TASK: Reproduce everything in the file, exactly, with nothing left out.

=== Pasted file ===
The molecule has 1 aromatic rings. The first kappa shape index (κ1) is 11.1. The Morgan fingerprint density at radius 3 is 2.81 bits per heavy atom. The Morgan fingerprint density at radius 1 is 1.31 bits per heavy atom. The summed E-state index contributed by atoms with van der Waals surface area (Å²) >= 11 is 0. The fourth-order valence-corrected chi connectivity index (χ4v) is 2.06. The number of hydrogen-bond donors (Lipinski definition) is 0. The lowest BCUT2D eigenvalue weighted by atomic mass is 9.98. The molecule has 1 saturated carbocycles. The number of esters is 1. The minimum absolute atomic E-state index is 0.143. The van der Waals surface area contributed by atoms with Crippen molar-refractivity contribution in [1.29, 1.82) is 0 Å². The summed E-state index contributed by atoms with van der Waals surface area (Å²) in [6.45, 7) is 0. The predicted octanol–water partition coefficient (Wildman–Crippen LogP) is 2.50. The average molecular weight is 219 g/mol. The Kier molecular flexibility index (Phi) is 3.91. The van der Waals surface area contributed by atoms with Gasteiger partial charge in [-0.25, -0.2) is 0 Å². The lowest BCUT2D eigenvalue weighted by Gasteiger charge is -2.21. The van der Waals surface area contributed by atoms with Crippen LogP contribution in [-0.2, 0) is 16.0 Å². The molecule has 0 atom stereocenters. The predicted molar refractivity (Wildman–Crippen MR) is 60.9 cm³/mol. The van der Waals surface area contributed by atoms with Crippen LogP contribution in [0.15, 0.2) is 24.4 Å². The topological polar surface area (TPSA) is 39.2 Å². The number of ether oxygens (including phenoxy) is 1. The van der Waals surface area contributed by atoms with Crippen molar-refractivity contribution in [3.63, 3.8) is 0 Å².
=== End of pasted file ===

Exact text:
The molecule has 1 aromatic rings. The first kappa shape index (κ1) is 11.1. The Morgan fingerprint density at radius 3 is 2.81 bits per heavy atom. The Morgan fingerprint density at radius 1 is 1.31 bits per heavy atom. The summed E-state index contributed by atoms with van der Waals surface area (Å²) >= 11 is 0. The fourth-order valence-corrected chi connectivity index (χ4v) is 2.06. The number of hydrogen-bond donors (Lipinski definition) is 0. The lowest BCUT2D eigenvalue weighted by atomic mass is 9.98. The molecule has 1 saturated carbocycles. The number of esters is 1. The minimum absolute atomic E-state index is 0.143. The van der Waals surface area contributed by atoms with Crippen molar-refractivity contribution in [1.29, 1.82) is 0 Å². The summed E-state index contributed by atoms with van der Waals surface area (Å²) in [6.45, 7) is 0. The predicted octanol–water partition coefficient (Wildman–Crippen LogP) is 2.50. The average molecular weight is 219 g/mol. The Kier molecular flexibility index (Phi) is 3.91. The van der Waals surface area contributed by atoms with Gasteiger partial charge in [-0.25, -0.2) is 0 Å². The lowest BCUT2D eigenvalue weighted by Gasteiger charge is -2.21. The van der Waals surface area contributed by atoms with Crippen LogP contribution in [-0.2, 0) is 16.0 Å². The molecule has 0 atom stereocenters. The predicted molar refractivity (Wildman–Crippen MR) is 60.9 cm³/mol. The van der Waals surface area contributed by atoms with Crippen LogP contribution in [0.15, 0.2) is 24.4 Å². The topological polar surface area (TPSA) is 39.2 Å². The number of ether oxygens (including phenoxy) is 1. The van der Waals surface area contributed by atoms with Crippen molar-refractivity contribution in [3.63, 3.8) is 0 Å².